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Heart Of A Spider Season 1

Heart Of A Spider Season 1
THE JUDGE brought the gavel down. His evil laugh echoed off the walls of the large derelict
Courthouse. The terrified human kneeling before him cowered away.

The temperature plummeted. The doors shook. The glass in the windows rattled. The scales of
life tilted sharply downwards. A ruckus erupted from the thousands of charcoal coloured demons,
darker than the midnight hour. They were jostling each other, waiting to pounce on the trembling
man. Each one wore the same smug expression.
The Judge, dressed in black, leaned forward in his chair staring at the offender as if he was

“Do you wish to say something in your defense before I pass on to the court your sentence?”
His voice sounded strong, convincing, accusing and full of hatred. He lifted his hand to
silence the onlookers.

A hush descended in the court. The eyes of the demons bore into the man waiting to hear any
feeble excuse.

“Look around, your torment is at hand,” boomed the Judge, taunting the man into saying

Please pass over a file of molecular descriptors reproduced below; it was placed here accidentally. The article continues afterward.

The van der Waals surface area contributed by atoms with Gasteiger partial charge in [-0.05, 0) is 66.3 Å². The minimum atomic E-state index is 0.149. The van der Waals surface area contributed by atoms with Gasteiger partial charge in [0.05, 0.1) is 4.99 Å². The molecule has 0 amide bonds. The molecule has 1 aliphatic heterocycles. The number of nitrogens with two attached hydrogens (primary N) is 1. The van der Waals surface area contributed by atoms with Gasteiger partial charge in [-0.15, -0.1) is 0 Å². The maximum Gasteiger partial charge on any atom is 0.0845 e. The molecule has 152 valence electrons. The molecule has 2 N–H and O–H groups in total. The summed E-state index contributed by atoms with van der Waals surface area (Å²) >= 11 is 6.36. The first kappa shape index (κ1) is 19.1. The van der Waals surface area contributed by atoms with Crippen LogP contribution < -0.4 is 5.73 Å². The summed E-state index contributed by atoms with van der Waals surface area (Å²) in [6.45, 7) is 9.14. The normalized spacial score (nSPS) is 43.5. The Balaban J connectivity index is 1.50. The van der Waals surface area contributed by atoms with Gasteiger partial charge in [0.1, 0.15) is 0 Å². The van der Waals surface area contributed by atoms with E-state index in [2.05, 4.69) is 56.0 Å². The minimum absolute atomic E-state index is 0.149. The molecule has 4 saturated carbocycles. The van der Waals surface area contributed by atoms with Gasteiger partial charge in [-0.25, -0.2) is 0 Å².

The man gave the black figures a cursory glance before lowering his gaze again to his feet.
“Look at me,” jeered the Judge. “The last four words must be spoken whilst you are staring
into my eyes.”

The legion of demons watched the mortal squirm. The wretched man’s Adam’s apple bobbed
sharply up and down. For a last desperate bid for clemency the man slowly lifted his gaze and
stared directly into the black figure’s hellish eyes. The worthless man looked half out of his mind.

The mortal man’s trembling intensified. When he finally spoke, his voice sounded no stronger than
a weak croak.

“I need a chance to redeem myself.” The second he finished talking he lowered his eyes to the
floor as if surrendering his soul.
“Not possible,” boomed the Judge. Raising the gavel to full height over his head, his grin
widened. His eyes looked hungry for another soul.

“I beg you to reconsider. You have the power.” The man needed to yell over the ruckus from
the balconies. “Surely there’s a way to halt my eternal torment?”

The Judge slowly lowered the gavel, placing it gently on the bench. He raised his hand to
silence the crowd. He pushed back in his chair. In the long pause, he sat wearing a proud look.
The mortal stood half bent in the uncomfortable silence.

“I’ve considered your request. Very well, you have one chance. Time is not your friend. The
final four words, ‘You belong to me,’ can wait for when you return.”


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